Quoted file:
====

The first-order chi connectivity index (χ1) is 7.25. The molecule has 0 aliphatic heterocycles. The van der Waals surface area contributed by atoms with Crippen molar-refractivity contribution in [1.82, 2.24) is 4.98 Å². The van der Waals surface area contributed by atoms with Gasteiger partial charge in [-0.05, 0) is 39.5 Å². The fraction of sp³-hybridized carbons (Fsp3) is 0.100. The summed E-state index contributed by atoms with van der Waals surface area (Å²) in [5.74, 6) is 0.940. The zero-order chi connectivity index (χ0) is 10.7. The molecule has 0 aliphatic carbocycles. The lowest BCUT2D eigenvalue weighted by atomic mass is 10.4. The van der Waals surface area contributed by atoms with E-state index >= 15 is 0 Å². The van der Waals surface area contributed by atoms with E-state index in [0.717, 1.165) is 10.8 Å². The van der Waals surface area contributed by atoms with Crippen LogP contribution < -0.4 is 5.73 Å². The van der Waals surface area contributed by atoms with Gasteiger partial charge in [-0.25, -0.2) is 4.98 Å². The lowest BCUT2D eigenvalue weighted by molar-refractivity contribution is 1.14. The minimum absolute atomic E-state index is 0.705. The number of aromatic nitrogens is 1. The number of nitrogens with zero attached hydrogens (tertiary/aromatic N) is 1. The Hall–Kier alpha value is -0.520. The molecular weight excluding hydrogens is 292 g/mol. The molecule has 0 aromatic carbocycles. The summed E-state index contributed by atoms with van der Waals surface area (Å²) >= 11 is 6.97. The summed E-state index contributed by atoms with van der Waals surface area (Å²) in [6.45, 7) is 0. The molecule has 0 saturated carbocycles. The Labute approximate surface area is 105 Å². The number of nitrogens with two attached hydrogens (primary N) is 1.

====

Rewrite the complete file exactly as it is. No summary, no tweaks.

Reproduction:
The first-order chi connectivity index (χ1) is 7.25. The molecule has 0 aliphatic heterocycles. The van der Waals surface area contributed by atoms with Crippen molar-refractivity contribution in [1.82, 2.24) is 4.98 Å². The van der Waals surface area contributed by atoms with Gasteiger partial charge in [-0.05, 0) is 39.5 Å². The fraction of sp³-hybridized carbons (Fsp3) is 0.100. The summed E-state index contributed by atoms with van der Waals surface area (Å²) in [5.74, 6) is 0.940. The zero-order chi connectivity index (χ0) is 10.7. The molecule has 0 aliphatic carbocycles. The lowest BCUT2D eigenvalue weighted by atomic mass is 10.4. The van der Waals surface area contributed by atoms with E-state index >= 15 is 0 Å². The van der Waals surface area contributed by atoms with E-state index in [0.717, 1.165) is 10.8 Å². The van der Waals surface area contributed by atoms with Crippen LogP contribution < -0.4 is 5.73 Å². The van der Waals surface area contributed by atoms with Gasteiger partial charge in [-0.25, -0.2) is 4.98 Å². The lowest BCUT2D eigenvalue weighted by molar-refractivity contribution is 1.14. The minimum absolute atomic E-state index is 0.705. The number of aromatic nitrogens is 1. The number of nitrogens with zero attached hydrogens (tertiary/aromatic N) is 1. The Hall–Kier alpha value is -0.520. The molecular weight excluding hydrogens is 292 g/mol. The molecule has 0 aromatic carbocycles. The summed E-state index contributed by atoms with van der Waals surface area (Å²) >= 11 is 6.97. The summed E-state index contributed by atoms with van der Waals surface area (Å²) in [6.45, 7) is 0. The molecule has 0 saturated carbocycles. The Labute approximate surface area is 105 Å². The number of nitrogens with two attached hydrogens (primary N) is 1.